Story Publication logo July 2, 2019

A Life Against Dams (Spanish)


An Indigenous Rikbaktsa woman cleaning on the banks of the Arinos River, north of Mato Grosso. Although the project of the Castanheira plant ensures that the various Indigenous lands, including the Apiaka, Rikibaktsa, Kaiabi, Munduruku and Tapajuna, would not be affected by the flood, the hydrographic alteration would leave the entire village deprived of resources it depends on so much for their subsistence food and for their sacred rituals.

A series of reports on the threats and resistance activities linked to the defence of the last river...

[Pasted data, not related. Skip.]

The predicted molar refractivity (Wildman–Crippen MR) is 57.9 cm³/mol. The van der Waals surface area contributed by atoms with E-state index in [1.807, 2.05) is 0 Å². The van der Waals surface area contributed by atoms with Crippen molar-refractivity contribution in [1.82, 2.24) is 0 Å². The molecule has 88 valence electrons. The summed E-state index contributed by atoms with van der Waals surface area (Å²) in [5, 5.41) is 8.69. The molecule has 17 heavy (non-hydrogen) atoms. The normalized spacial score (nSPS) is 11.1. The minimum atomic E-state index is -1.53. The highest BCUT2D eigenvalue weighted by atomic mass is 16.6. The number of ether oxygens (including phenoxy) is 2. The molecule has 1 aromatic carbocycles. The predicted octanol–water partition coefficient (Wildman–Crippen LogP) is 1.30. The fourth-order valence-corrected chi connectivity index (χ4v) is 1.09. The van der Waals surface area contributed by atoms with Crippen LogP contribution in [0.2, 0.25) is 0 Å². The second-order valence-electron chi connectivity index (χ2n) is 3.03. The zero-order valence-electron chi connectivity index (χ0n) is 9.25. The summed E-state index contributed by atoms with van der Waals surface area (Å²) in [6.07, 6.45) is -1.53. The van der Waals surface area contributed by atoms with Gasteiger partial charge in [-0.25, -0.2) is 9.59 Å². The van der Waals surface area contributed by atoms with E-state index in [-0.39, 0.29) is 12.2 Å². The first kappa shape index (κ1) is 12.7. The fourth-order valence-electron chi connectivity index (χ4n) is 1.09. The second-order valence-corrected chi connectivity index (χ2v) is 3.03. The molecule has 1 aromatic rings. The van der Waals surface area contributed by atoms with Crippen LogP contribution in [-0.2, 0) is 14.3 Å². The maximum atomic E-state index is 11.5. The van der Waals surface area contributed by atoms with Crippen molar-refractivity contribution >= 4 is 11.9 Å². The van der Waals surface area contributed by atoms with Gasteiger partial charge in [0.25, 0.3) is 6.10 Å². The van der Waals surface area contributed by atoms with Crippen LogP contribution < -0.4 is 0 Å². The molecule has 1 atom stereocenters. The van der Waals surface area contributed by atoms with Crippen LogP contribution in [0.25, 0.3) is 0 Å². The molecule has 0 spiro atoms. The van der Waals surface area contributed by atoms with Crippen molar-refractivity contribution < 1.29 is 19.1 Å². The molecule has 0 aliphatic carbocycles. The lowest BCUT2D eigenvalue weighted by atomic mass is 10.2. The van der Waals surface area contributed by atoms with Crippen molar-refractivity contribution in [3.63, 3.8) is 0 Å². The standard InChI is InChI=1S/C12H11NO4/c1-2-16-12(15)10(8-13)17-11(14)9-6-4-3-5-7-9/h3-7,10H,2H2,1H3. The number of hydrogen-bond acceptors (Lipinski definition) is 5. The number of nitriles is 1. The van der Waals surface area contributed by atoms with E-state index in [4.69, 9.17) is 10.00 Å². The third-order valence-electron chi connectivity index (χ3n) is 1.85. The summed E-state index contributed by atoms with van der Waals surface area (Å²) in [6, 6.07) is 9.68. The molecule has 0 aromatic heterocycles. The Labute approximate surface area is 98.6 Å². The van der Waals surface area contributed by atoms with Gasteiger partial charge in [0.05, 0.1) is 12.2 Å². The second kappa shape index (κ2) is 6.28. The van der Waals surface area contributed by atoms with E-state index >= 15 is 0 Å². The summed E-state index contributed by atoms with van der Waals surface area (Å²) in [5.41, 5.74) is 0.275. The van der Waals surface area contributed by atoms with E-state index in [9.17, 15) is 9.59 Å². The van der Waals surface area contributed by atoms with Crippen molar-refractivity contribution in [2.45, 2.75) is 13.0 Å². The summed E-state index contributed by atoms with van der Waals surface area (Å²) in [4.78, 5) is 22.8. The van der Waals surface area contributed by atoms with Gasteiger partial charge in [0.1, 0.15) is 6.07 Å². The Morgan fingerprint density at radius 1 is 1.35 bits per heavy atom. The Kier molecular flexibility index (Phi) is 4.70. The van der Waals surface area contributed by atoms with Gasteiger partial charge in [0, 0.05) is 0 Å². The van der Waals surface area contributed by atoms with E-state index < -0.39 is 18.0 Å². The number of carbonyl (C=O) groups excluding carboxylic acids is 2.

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A boat sails over the Arinos River. Image by Pablo Albarenga. Brazil, 2018.
A boat sails over the Arinos River. Image by Pablo Albarenga. Brazil, 2018.

Cuiabá, Brasil—"My life is defending this place," shares Eduardo Morimã, of the apika Indigenous group, and who lives in Juara, which is in the north of the Brazilian state of Mato Grosso. Situated in the heart of the country, this area is in one of the eyes of the storm of deforestation in the Amazon due to intensive cattle ranching and soy, corn, and cotton monocultures that make up part of the agricultural belt in the region. Beyond the impact on the flora and fauna of this watershed, and much like the displacement of populations, the construction of a project of hundreds of hydroelectric dams would worsen deforestation indicators in the region.

Read the full story in Spanish on the El Pais website